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Old 04-27-2011, 10:10 PM   #1
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Default Cooking tips I've learned being married to a chef

My better half used to work as a sous chef at a fancy Italian restaurant. I've picked up a lot of tips from cooking with her, and thought I'd share them with the world.

1) Learn how to use a knife. I've been cutting things my whole life without actually knowing how to properly use a knife. Start here:
http://youtu.be/D9Qzz8R_J1cand
http://youtu.be/YT2EHRqcO2U
2) Don't fear spices. The first time I saw her make marinara sauce, I was shocked at how much basil and oregano she used. Use fresh spices, and use a lot of them. Most mediocre cooking can be improved with more spices and more salt. If your spices are more than a year old, toss them out and get new ones.

3) Don't fear the burn. Get a cast-iron skillet and turn the heat up. Most stuff you cook in a pan would benefit from a little bit of charring. It's called "wok hei" in Chinese cooking. It's a combination of caramelization and Maillard reactions. I used to "sweat" everything, which is where your cooked veggies get limp and flaccid over medium heat. Throw the veggies into high heat and they'll get cooked but stay crispy.

4) Brown/char almost everything, especially slow-cooked meats. If you're throwing anything in the crock pot, throw it in that hot skillet for a few minutes first to get a good char on it. The skillet cooking breaks down the outer layer of the meat to allow the hot liquid to penetrate deeper, quicker, which means it will cook more thoroughly and faster. Also, if you're going to use marinades, char the meat first, then apply the marinade, and it will soak in deeper into the meat.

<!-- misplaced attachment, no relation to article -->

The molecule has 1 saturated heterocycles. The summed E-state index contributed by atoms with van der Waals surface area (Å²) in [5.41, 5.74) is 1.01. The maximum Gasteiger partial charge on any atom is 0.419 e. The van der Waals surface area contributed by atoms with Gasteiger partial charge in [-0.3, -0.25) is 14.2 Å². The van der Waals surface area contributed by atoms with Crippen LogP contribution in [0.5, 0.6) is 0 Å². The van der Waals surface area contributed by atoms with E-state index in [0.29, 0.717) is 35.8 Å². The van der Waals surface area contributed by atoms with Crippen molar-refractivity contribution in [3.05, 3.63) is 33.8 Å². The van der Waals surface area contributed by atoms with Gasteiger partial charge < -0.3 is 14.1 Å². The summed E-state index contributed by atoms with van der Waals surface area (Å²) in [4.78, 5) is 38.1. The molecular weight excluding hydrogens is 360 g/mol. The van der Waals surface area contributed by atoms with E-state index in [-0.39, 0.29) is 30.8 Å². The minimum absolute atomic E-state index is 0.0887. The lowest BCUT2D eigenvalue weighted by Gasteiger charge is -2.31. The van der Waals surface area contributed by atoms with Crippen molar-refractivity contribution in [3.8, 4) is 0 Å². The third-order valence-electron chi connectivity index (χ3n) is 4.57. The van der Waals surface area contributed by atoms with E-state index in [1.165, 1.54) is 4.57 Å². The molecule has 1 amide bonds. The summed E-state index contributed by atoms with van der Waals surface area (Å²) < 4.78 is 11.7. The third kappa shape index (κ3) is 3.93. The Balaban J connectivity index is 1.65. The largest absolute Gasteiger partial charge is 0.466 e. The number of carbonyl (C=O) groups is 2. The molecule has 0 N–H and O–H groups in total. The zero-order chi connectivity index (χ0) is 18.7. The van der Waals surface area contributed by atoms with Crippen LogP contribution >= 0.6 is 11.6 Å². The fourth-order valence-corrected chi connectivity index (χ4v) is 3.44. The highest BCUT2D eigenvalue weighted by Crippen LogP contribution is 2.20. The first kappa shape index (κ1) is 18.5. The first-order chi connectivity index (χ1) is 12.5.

5) Butter is awesome. You know those awesome steaks you get at fancy steakhouses? Drenched in butter. A little bit goes a long way, so try mixing a bit in with whatever oil you're using in your skillet.

Well those are the main ones that come to mind. I'll post more if I think of anything else.

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Old 04-27-2011, 10:24 PM   #2
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+1 to butter on the steaks. It's the only way to go.

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Old 04-28-2011, 01:45 AM   #3
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Marinading after cooking works great as mentioned above. I grill vegetables and after they're finished immediately toss them in an herb vinaigrette. They absorb a ton of flavor that way.

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Old 04-28-2011, 01:46 AM   #4
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Marinading after cooking works great as mentioned above. I grill vegetables and after they're finished immediately toss them in an herb vinaigrette. They absorb a ton of flavor that way.
Recently many people are starting to believe that marinading after cooking is actually better.
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Old 04-28-2011, 03:15 AM   #5
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Recently many people are starting to believe that marinading after cooking is actually better.
I would be one of the aforementioned people.